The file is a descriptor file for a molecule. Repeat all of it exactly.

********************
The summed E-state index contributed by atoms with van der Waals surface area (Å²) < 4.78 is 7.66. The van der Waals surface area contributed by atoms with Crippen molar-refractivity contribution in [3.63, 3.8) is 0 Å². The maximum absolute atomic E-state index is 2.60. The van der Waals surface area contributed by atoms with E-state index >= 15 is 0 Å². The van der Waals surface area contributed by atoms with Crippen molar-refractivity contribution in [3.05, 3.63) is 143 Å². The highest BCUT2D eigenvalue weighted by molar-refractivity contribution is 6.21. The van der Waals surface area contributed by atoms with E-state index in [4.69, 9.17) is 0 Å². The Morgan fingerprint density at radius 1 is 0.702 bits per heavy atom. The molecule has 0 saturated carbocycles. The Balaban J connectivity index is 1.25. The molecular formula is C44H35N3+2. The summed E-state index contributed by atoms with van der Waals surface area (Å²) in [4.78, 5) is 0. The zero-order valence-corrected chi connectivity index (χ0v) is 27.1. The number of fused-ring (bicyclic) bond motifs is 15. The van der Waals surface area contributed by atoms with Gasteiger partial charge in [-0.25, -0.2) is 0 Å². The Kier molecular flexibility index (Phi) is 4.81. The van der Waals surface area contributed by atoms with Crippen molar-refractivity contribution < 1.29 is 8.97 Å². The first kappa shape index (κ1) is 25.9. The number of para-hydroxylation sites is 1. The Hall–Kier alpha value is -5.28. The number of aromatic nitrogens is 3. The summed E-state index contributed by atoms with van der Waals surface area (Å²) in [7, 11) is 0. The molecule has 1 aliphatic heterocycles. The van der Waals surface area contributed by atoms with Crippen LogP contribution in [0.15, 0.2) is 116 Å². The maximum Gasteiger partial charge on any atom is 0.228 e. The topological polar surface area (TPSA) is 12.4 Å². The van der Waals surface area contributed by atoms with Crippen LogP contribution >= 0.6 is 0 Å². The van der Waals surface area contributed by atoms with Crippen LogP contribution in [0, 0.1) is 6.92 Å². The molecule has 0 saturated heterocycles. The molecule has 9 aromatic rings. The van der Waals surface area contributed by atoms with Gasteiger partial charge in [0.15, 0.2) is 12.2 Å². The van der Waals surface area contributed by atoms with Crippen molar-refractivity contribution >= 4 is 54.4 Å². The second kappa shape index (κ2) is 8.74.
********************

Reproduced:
The summed E-state index contributed by atoms with van der Waals surface area (Å²) < 4.78 is 7.66. The van der Waals surface area contributed by atoms with Crippen molar-refractivity contribution in [3.63, 3.8) is 0 Å². The maximum absolute atomic E-state index is 2.60. The van der Waals surface area contributed by atoms with E-state index >= 15 is 0 Å². The van der Waals surface area contributed by atoms with Crippen molar-refractivity contribution in [3.05, 3.63) is 143 Å². The highest BCUT2D eigenvalue weighted by molar-refractivity contribution is 6.21. The van der Waals surface area contributed by atoms with E-state index in [4.69, 9.17) is 0 Å². The Morgan fingerprint density at radius 1 is 0.702 bits per heavy atom. The molecule has 0 saturated carbocycles. The Balaban J connectivity index is 1.25. The molecular formula is C44H35N3+2. The summed E-state index contributed by atoms with van der Waals surface area (Å²) in [4.78, 5) is 0. The zero-order valence-corrected chi connectivity index (χ0v) is 27.1. The number of fused-ring (bicyclic) bond motifs is 15. The van der Waals surface area contributed by atoms with Gasteiger partial charge in [-0.25, -0.2) is 0 Å². The Kier molecular flexibility index (Phi) is 4.81. The van der Waals surface area contributed by atoms with Crippen molar-refractivity contribution < 1.29 is 8.97 Å². The first kappa shape index (κ1) is 25.9. The number of para-hydroxylation sites is 1. The Hall–Kier alpha value is -5.28. The number of aromatic nitrogens is 3. The summed E-state index contributed by atoms with van der Waals surface area (Å²) in [7, 11) is 0. The molecule has 1 aliphatic heterocycles. The van der Waals surface area contributed by atoms with Crippen LogP contribution in [0.15, 0.2) is 116 Å². The maximum Gasteiger partial charge on any atom is 0.228 e. The topological polar surface area (TPSA) is 12.4 Å². The van der Waals surface area contributed by atoms with Crippen LogP contribution >= 0.6 is 0 Å². The van der Waals surface area contributed by atoms with Crippen LogP contribution in [0, 0.1) is 6.92 Å². The molecule has 0 saturated heterocycles. The molecule has 9 aromatic rings. The van der Waals surface area contributed by atoms with Gasteiger partial charge in [0.15, 0.2) is 12.2 Å². The van der Waals surface area contributed by atoms with Crippen molar-refractivity contribution >= 4 is 54.4 Å². The second kappa shape index (κ2) is 8.74.